Jul 19, 2000
A friend of mine has Kaposi's Sarcoma. I have read about the skin lesions, but I can't seem to find much information about it when it is found in the body. My friend has no skin lesions. He was diagnosed because he legs were swollen and his back hurt. The doctors biopsied his lymph nodes. Anyway, is it worse to have KS internally? Can it be life threatening? My friend was on chemo (2 times a month for about 6 months) and was taken off chemo after that time. After a month or so my friend had a fever and his legs began swelling again. He is now back with chemo. Why is the KS internal rather than external? And where can I get more information on this?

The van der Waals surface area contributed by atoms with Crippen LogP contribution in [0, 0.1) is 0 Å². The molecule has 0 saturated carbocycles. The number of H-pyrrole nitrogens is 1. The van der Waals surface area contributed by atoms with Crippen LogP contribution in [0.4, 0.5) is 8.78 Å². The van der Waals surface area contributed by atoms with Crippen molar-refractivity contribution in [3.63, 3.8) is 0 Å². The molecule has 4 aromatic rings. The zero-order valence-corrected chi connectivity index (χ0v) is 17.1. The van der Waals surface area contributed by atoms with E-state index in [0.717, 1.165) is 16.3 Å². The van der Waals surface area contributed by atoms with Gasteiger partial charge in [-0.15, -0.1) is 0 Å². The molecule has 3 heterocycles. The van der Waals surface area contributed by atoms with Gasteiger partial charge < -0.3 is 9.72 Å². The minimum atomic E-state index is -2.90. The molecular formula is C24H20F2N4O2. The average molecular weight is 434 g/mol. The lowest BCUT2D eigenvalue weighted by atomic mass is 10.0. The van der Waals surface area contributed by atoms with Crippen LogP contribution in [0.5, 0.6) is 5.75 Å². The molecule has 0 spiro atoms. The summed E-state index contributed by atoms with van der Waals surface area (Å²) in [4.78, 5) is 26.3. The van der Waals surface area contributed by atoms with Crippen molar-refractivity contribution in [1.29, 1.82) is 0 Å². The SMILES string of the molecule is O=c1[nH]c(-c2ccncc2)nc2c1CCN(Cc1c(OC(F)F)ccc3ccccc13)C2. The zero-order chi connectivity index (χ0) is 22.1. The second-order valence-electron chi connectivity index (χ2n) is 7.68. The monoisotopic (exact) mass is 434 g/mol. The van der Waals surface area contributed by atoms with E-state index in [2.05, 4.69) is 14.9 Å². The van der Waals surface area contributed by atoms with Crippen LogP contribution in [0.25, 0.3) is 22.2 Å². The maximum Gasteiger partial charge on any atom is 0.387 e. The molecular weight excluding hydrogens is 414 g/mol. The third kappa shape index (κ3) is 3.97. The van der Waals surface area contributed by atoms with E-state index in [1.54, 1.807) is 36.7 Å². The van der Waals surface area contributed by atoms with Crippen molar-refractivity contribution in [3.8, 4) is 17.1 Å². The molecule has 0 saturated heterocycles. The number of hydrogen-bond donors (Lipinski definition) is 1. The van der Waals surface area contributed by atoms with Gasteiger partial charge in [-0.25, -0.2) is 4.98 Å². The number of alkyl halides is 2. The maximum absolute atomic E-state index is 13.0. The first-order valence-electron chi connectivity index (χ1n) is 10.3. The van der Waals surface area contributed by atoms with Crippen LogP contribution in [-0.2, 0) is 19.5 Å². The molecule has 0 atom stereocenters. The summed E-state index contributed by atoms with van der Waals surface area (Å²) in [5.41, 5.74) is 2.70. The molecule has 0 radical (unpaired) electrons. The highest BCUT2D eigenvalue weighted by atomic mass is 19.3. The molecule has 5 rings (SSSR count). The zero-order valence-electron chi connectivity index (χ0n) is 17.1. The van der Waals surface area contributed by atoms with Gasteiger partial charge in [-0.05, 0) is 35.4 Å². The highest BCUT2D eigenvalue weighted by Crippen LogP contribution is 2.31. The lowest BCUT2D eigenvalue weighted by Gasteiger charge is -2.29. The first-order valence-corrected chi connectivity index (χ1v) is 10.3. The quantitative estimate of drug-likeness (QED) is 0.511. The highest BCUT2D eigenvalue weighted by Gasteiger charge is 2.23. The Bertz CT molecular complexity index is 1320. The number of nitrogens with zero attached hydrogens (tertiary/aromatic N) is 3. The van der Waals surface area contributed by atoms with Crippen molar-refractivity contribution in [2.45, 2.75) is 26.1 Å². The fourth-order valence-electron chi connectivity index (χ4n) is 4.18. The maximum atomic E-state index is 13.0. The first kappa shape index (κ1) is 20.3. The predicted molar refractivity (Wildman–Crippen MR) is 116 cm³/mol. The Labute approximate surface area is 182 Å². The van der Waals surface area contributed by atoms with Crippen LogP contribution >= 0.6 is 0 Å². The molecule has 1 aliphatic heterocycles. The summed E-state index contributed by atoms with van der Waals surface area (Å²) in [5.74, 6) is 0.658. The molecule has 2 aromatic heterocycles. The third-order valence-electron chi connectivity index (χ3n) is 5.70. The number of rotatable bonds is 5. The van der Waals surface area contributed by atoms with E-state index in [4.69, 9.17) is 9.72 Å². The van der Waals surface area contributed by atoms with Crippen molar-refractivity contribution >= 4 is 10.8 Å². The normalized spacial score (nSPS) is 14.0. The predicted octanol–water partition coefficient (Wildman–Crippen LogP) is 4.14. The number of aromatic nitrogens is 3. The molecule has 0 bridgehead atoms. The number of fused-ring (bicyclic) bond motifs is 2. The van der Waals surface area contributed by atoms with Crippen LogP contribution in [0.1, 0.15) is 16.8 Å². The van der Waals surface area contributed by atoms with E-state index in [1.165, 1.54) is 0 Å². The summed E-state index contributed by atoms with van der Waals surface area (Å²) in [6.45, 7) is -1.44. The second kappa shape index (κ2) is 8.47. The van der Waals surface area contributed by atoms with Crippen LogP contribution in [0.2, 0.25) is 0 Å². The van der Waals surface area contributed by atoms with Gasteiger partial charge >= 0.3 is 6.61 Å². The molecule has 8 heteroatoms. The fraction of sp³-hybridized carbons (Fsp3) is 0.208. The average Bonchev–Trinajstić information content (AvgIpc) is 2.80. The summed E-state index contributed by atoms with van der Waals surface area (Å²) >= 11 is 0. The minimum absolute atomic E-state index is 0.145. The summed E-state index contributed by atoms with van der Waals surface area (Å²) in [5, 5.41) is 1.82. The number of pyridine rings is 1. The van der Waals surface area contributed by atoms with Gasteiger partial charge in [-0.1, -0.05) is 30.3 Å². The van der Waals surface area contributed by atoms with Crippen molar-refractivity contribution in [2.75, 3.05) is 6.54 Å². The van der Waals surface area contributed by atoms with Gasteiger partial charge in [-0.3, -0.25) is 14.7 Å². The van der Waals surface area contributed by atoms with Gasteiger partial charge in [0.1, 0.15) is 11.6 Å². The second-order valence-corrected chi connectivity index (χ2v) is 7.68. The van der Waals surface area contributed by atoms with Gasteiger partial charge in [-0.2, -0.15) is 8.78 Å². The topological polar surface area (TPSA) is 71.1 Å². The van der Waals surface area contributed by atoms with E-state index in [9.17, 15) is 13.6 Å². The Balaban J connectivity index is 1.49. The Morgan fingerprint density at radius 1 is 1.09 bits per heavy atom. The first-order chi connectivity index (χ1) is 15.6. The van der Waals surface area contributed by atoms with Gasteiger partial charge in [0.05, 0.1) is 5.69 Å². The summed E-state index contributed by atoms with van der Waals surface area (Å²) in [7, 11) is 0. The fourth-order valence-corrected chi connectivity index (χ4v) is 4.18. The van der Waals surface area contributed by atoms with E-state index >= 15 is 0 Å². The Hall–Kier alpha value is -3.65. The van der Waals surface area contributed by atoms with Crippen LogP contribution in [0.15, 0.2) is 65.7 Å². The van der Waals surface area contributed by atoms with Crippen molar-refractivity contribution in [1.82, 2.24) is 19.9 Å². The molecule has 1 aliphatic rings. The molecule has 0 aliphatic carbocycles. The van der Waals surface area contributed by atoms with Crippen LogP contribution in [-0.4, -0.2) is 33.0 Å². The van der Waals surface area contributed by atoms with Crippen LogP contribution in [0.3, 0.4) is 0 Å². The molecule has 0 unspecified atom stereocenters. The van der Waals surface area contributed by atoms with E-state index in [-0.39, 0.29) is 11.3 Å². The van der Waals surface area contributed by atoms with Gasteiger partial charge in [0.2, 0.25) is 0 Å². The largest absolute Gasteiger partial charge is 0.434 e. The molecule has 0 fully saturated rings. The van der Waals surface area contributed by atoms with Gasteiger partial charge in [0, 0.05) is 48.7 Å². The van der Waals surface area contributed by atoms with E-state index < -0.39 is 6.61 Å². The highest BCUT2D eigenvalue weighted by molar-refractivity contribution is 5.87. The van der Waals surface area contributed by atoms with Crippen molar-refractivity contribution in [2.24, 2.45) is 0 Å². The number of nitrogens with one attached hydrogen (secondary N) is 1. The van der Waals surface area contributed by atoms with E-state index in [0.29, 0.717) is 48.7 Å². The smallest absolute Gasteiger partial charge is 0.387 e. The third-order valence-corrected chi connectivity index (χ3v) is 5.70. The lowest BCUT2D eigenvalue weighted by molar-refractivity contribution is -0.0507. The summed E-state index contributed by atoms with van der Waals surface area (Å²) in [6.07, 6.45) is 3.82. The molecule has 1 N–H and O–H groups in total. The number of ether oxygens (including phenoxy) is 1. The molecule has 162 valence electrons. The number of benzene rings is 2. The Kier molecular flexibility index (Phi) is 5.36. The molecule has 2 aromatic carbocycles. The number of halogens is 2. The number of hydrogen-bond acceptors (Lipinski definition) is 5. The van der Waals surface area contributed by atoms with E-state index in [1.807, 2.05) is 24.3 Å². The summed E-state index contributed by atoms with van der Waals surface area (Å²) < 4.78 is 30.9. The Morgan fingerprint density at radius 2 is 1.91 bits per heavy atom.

Response from Dr. Feinberg
Unfortunately, it is worse to have KS internally than on the skin and mucous membranes (like the lining of the mouth). It isn't known why some people get KS on the skin and others get it internally, and some people get it in both places. This kind of KS is treated with chemotherapy, although I think that maximizing antiretroviral therapy at the same time can only help. You can get more information on this through the resources and links available at The Body as a start. Good luck to you and your friend.
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